We are a team of architects, observers and thinkers
that mine the commonplace to engage people and context.
A collaborative process led by Principals Hank Koning,
Julie Eizenberg, Brian Lane, and Nathan Bishop draws
on the pragmatic and strategic to unravel convention and
find opportunity hiding in plain sight.
The firm’s well-known body of work has been published
extensively both in the US and abroad, and has earned over 130
awards for design, sustainability and historic preservation.
Context counts. An understanding of the interdependence of people, structure, and process informs our approach to the detailed articulation of a vision.
Reframing services at Children’s Institute Inc. | Otis Booth Campus propelled institutional change within the non-profit and the PARK | Urban Interventions concept advocates multiple roles and connections for civic space.
Ideas develop through visualization. We explore form through various digital and physical media. A REVIT-based building information model (BIM) is the basis for our documentation. With BIM we track data, flush out form, enhance quality control (especially co-ordination of systems) and provide more detail to facilitate digital fabrication as well as traditional construction.
A collaborative process reveals opportunities. We work with clients using an options-based approach to develop a vision informed by budget and technical information.
Projects like Hancock Lofts, The Village at Santa Monica, and Pico Branch Library were achieved through a public design process and Children’s Institute, Inc.’s Otis Booth Campus and UCSB’s KITP Residence involved collaboration with committees and varied stakeholders.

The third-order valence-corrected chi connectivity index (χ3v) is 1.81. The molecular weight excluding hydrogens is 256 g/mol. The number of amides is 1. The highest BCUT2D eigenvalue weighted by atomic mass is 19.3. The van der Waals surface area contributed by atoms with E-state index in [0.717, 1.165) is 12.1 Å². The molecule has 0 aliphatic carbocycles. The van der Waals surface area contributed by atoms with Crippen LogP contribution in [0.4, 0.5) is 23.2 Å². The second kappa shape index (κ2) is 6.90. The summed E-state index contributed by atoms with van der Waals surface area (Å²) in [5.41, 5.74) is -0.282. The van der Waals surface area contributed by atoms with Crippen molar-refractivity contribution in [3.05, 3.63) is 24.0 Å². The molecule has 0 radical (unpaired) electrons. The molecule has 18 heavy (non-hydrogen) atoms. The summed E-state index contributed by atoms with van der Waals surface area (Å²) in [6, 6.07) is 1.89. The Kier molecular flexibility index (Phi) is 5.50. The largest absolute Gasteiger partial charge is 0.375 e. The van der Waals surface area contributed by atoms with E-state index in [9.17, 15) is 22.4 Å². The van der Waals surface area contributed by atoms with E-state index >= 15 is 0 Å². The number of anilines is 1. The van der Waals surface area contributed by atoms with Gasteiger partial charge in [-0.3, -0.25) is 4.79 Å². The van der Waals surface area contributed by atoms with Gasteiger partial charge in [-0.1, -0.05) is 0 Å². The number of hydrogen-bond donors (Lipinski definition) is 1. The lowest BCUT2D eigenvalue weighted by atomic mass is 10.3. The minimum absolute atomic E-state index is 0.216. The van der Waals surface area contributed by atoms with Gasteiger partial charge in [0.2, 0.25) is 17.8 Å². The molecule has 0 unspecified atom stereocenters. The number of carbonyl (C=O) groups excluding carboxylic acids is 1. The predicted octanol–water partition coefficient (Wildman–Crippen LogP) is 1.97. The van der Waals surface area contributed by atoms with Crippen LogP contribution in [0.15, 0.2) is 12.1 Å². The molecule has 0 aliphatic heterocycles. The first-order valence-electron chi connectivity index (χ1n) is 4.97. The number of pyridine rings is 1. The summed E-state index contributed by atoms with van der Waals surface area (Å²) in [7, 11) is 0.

Codes aren’t necessarily constraints. We hone design concepts by leveraging technical parameters and permitting processes with expertise, perseverance, and creativity.
Masterplans for Oakwood School, Temple Israel of Hollywood, the Historic Farmers Market and the Village at Santa Monica are examples of projects that negotiated complicated planning frameworks in invested communities.
Architectural expression emerges from an understanding of how things are built. Ongoing research on construction, materials, and fabrication extracts design opportunity from budgets that conventionally yield generic results.
The Belmar Apartments at Ocean Avenue South draws on traditional construction strategies, while the Children’s Museum of Pittsburgh’s fluttering surround and the Pico Branch Library’s roof employ more advanced technologies and materials.
Sustainability is the new normal. As a working principal, sustainability is fully integrated in our approach to design. We continue to innovate and aspire to new benchmarks and best practices.
Virginia Avenue Park was the first LEED certified park in the country and the new Pico Branch Library located in the park is pending LEED platinum. Sustainable principles give expression to the design of John Adams Middle School and Hancock Lofts.